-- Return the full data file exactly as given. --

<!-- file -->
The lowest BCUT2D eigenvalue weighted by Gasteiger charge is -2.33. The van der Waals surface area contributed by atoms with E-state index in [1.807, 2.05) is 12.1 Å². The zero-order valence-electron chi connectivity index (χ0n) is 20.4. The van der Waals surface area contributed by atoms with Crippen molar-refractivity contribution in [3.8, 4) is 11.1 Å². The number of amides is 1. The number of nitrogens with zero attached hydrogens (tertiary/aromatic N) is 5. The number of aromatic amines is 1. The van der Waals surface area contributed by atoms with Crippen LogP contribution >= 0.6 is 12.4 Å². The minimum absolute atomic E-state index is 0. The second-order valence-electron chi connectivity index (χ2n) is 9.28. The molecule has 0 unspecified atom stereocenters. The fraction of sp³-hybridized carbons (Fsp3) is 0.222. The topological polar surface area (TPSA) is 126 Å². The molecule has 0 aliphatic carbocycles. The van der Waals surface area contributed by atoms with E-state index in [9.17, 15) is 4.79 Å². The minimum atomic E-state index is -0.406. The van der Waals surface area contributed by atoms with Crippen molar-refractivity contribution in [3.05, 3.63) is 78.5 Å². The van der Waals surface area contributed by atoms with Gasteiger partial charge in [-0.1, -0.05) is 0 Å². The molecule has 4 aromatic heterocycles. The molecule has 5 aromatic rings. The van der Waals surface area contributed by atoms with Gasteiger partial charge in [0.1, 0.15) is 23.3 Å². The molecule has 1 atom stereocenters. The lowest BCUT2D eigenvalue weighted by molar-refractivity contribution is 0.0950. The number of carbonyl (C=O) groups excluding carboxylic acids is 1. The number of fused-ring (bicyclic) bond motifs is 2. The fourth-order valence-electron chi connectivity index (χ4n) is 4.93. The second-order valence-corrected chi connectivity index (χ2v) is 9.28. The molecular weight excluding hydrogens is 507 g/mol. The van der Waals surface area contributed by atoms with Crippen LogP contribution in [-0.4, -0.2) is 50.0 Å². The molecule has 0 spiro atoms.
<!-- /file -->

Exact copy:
The lowest BCUT2D eigenvalue weighted by Gasteiger charge is -2.33. The van der Waals surface area contributed by atoms with E-state index in [1.807, 2.05) is 12.1 Å². The zero-order valence-electron chi connectivity index (χ0n) is 20.4. The van der Waals surface area contributed by atoms with Crippen molar-refractivity contribution in [3.8, 4) is 11.1 Å². The number of amides is 1. The number of nitrogens with zero attached hydrogens (tertiary/aromatic N) is 5. The number of aromatic amines is 1. The van der Waals surface area contributed by atoms with Crippen LogP contribution >= 0.6 is 12.4 Å². The minimum absolute atomic E-state index is 0. The second-order valence-electron chi connectivity index (χ2n) is 9.28. The molecule has 0 unspecified atom stereocenters. The fraction of sp³-hybridized carbons (Fsp3) is 0.222. The topological polar surface area (TPSA) is 126 Å². The molecule has 0 aliphatic carbocycles. The van der Waals surface area contributed by atoms with E-state index in [9.17, 15) is 4.79 Å². The minimum atomic E-state index is -0.406. The van der Waals surface area contributed by atoms with Crippen molar-refractivity contribution in [3.05, 3.63) is 78.5 Å². The van der Waals surface area contributed by atoms with Gasteiger partial charge in [-0.1, -0.05) is 0 Å². The molecule has 4 aromatic heterocycles. The molecule has 5 aromatic rings. The van der Waals surface area contributed by atoms with Gasteiger partial charge in [0.1, 0.15) is 23.3 Å². The molecule has 1 atom stereocenters. The lowest BCUT2D eigenvalue weighted by molar-refractivity contribution is 0.0950. The number of carbonyl (C=O) groups excluding carboxylic acids is 1. The number of fused-ring (bicyclic) bond motifs is 2. The fourth-order valence-electron chi connectivity index (χ4n) is 4.93. The second-order valence-corrected chi connectivity index (χ2v) is 9.28. The molecular weight excluding hydrogens is 507 g/mol. The van der Waals surface area contributed by atoms with Crippen LogP contribution in [-0.4, -0.2) is 50.0 Å². The molecule has 0 spiro atoms.